Celebrating Cultures Old and New in Lackawanna County

People from around the world gathered in Scranton on Saturday to celebrate cultures old and new.

SCRANTON, Pennsylvania — World Refugee Day shines a light on the rights, needs and dreams of refugees…many of those seeking a new life have found themselves here in Lackawanna County.

“Scranton has immigrant roots when you think back to the days of coal mining, people came here for work and opportunity and now we have new refugees from all over the world facing war and persecution in their home country who find a new place to live so it’s important for us to welcome them as neighbors,” said Julie Schumacher Cohen, Community Engagement, University of Scranton.

Several community groups came together to hold a World Refugee Day celebration at the YMS of R Grove in Scranton. Community members say it’s easy to lose sight of other people’s situation just by looking from the outside.

“I just got back from the bishops conference in San Diego and we had an opening mass right on the border and you could see the walls. And if you were born on one side, your life is an experience and if you were born from the other life is different,” said Joseph Bambera, Bishop of Scranton.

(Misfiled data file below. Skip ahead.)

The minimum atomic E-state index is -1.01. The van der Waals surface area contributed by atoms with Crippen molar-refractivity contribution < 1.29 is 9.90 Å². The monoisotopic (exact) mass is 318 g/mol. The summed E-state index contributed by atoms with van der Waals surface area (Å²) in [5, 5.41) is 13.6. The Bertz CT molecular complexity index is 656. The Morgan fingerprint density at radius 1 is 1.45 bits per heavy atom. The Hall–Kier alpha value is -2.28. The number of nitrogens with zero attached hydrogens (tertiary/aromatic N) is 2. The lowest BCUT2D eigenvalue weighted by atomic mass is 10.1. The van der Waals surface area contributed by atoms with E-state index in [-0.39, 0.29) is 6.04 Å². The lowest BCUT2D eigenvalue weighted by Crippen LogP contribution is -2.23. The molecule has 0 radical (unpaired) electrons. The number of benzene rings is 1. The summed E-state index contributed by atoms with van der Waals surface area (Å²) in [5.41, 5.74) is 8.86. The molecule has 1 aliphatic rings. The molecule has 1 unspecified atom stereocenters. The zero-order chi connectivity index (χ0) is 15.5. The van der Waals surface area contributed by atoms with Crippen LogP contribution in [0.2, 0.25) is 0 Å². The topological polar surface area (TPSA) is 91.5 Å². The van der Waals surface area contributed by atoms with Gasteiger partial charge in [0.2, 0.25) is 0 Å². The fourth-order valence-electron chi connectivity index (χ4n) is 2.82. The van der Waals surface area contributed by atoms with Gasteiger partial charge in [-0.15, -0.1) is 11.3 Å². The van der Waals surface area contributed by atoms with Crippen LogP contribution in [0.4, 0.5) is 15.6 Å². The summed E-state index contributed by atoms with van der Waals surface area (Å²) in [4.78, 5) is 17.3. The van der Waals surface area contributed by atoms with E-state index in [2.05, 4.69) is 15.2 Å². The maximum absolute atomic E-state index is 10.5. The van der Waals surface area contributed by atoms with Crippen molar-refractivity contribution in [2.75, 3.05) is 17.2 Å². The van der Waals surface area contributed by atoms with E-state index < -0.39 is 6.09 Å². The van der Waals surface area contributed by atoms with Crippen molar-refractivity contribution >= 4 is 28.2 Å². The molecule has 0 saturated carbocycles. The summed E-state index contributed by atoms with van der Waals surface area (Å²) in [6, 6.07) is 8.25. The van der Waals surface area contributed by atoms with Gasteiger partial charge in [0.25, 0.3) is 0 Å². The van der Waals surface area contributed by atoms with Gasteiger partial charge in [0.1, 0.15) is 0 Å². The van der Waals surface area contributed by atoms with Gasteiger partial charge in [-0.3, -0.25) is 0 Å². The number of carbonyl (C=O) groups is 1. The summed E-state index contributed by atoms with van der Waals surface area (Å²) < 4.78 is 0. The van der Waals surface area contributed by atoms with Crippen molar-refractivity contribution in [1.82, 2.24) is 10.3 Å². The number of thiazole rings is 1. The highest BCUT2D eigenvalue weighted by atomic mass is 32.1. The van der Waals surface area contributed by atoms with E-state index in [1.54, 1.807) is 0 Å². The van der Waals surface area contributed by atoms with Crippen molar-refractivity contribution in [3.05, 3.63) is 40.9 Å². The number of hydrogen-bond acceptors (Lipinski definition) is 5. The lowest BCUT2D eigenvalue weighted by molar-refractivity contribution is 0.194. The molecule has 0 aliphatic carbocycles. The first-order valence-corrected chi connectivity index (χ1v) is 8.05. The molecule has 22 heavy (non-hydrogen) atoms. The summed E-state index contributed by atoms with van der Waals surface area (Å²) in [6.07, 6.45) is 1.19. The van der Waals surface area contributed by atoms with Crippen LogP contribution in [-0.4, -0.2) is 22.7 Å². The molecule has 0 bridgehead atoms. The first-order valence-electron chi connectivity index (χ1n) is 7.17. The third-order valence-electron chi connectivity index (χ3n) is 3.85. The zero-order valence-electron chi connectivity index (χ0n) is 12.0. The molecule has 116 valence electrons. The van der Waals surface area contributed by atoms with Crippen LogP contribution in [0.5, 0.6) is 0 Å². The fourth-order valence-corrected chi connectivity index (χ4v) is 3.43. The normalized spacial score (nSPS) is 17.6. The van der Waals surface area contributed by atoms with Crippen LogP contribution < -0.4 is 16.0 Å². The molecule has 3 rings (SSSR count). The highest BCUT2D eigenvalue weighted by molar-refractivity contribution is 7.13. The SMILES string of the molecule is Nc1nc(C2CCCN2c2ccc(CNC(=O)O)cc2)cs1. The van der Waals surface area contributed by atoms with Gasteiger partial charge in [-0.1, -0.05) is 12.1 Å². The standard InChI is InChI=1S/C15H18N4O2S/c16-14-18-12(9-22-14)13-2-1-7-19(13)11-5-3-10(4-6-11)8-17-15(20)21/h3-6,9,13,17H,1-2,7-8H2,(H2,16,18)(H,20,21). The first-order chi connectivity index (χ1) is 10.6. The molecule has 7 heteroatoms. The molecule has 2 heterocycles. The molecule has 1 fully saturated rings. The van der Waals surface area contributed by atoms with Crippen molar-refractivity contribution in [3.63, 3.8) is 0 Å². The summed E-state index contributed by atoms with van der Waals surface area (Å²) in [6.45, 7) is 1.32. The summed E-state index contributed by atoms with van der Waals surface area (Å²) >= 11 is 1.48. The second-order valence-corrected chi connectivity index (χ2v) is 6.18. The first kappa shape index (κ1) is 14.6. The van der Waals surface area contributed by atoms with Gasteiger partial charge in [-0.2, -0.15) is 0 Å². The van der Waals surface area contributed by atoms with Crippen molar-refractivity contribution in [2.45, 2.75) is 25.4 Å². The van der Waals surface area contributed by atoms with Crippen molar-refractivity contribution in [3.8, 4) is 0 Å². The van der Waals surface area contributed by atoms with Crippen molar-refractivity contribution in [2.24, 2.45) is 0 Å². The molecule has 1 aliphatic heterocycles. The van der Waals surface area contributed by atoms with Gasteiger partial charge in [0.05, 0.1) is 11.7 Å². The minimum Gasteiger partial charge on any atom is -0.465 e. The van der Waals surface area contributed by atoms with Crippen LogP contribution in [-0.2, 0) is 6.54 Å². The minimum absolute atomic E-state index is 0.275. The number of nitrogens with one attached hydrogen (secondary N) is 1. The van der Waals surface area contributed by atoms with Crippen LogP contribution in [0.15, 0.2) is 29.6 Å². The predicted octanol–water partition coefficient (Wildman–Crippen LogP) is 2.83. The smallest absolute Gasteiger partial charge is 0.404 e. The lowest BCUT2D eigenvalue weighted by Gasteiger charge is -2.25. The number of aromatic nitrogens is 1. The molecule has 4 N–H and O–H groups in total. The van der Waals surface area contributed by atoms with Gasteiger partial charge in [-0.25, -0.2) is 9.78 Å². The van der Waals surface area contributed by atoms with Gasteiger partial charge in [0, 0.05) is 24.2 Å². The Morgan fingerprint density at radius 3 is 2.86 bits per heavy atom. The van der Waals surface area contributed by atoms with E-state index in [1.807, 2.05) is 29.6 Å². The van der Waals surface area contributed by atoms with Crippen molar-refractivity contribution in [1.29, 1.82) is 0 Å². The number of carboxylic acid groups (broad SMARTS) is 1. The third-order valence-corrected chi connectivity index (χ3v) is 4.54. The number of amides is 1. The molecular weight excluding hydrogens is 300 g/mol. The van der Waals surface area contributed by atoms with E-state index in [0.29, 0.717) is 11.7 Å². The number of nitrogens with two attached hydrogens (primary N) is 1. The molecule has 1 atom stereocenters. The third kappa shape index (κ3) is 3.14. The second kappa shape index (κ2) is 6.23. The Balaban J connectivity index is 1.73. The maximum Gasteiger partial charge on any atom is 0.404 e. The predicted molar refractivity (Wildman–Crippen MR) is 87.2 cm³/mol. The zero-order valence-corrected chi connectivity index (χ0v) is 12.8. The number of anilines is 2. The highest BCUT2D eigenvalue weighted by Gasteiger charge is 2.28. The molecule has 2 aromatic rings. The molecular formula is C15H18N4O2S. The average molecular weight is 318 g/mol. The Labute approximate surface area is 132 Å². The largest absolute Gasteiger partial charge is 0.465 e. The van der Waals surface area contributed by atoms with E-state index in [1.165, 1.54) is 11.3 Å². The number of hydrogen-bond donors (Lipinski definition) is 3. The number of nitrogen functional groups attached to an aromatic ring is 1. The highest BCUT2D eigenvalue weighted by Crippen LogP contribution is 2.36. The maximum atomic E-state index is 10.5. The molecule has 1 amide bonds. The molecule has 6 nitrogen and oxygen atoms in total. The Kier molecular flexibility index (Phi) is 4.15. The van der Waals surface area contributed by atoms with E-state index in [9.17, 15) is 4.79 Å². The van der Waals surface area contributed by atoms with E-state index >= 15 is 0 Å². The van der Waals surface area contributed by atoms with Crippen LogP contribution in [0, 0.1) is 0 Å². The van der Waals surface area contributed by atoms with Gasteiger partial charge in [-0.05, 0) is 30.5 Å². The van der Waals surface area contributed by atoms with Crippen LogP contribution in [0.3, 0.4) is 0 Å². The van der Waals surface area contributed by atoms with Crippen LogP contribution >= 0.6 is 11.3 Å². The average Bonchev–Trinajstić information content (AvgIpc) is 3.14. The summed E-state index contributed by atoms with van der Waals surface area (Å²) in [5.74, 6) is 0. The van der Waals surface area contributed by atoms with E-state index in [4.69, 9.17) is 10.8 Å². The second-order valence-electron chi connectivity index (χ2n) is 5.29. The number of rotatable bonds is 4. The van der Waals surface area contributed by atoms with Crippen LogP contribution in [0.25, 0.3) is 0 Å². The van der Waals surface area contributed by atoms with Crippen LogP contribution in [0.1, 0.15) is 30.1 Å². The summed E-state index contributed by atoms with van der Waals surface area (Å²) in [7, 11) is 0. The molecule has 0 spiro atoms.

Although it is a day to celebrate the resilience of people who have emerged from conflict, it is a grim reminder of what life is like for those still in their homeland.

“Today we celebrate World Refugee Day, but for us it is sad because it reminds us of what is happening in our country and the pressures of families living in refugee camps, as well as poverty and poverty. homelessness,” said Ushu Mukelo, president. Congolese community of Scranton.

People came together to share their country’s rich culture and reflect on the new opportunities that have opened up to them since arriving in the United States.

“For us, it’s an opportunity to go to school as young people, to prepare children for employment and to be able to work and to be able to buy property in the area,” Ushu said.

“Life is always a struggle, but slowly day by day we are getting there. We are proud to be here and now we are naturalizing and proud to be American citizens,” said Csandra Sitaula of the Bhutanses Cultural Foundation.

“When I came here I was two and five, so we grew up here with our family too. I see all the cultures, people and languages ​​that I love being here,” said Nanda Lagun, from Bhutan.

World Refugee Day will be officially honored on Monday.

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James C. Tibbs